I have never really understand all the hatred directed at ticket scalpers. They only make money because the original sellers of a scarce resource (e.g. tickets to a concert) under-price their product. Scalpers live on the difference between the list price of the ticket and the true market clearing price. So they buy the tickets when they first come out for $80 and resell them for, say, $200.
Scalpers will never go away. Even if there were not a mispricing problem, there is always going to be a secondary market for date/time specific products that are non-refundable (just think how great it would be if there were a secondary market for airline tickets you could no longer use, though alas TSA and airline rules pretty much make this impossible).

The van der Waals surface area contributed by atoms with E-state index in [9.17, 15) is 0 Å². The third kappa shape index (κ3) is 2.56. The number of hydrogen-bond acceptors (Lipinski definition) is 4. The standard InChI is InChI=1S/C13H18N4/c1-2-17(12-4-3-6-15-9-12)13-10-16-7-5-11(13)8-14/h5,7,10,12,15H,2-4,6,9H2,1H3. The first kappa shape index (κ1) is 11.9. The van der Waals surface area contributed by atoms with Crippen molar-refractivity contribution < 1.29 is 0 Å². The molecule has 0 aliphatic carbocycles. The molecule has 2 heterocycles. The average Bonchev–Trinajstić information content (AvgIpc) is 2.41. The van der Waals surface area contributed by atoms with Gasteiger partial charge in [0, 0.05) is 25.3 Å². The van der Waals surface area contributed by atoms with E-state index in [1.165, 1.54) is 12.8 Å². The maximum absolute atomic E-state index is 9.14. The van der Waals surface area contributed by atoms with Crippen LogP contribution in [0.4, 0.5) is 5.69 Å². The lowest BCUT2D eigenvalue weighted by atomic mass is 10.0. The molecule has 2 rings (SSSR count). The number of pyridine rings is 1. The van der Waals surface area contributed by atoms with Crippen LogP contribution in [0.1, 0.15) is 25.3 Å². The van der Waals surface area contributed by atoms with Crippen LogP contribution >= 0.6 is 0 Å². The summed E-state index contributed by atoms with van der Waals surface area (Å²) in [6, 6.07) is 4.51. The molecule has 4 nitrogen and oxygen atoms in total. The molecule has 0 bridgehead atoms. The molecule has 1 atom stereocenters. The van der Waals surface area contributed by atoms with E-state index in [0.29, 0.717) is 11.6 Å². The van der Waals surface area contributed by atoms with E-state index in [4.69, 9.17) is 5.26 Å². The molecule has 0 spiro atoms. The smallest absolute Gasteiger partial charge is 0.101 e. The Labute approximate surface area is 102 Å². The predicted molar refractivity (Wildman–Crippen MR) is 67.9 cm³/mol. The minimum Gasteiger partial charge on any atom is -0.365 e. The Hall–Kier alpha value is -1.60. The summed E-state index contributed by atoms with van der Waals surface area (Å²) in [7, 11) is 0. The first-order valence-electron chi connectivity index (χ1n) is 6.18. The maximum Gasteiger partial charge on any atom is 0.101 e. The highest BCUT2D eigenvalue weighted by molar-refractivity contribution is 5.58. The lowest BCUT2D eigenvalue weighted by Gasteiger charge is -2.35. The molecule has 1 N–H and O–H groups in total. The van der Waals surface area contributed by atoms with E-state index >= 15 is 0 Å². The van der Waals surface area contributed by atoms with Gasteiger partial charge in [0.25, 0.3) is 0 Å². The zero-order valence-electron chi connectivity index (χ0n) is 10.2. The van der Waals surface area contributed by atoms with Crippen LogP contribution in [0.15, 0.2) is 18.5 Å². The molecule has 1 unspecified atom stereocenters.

But scalping would be a lot, lot smaller if concerts just sold the tickets originally at the market clearing price, or held some sort of auction for them. Then the original price would be $200, not $80, and the margin for flipping the tickets goes away.
Which then presents us this irony for those consumers who whine about scalped ticket prices. The fact is the higher market clearing price never goes away, even if it is achieved in some sort of black market. In fact, what eliminating scalping really means is that instead of some people paying $80 and some paying a higher price, everybody pays a higher price. There is no mystical low price, larger supply solution to the problem. In fact, the lower price with scalping model really is a gift from bands and concert promoters -- the scalping margin really could be theirs if they wanted it.
I am reminded of all this by this notice to fans posted by the White Stripes' Jack White and linked by TJIC. The subject in question is limited edition vinyl but the discussion is exactly similar. White took some small steps as publisher to capture some of the scalper's margin discussed above, and apparently some fans freaked.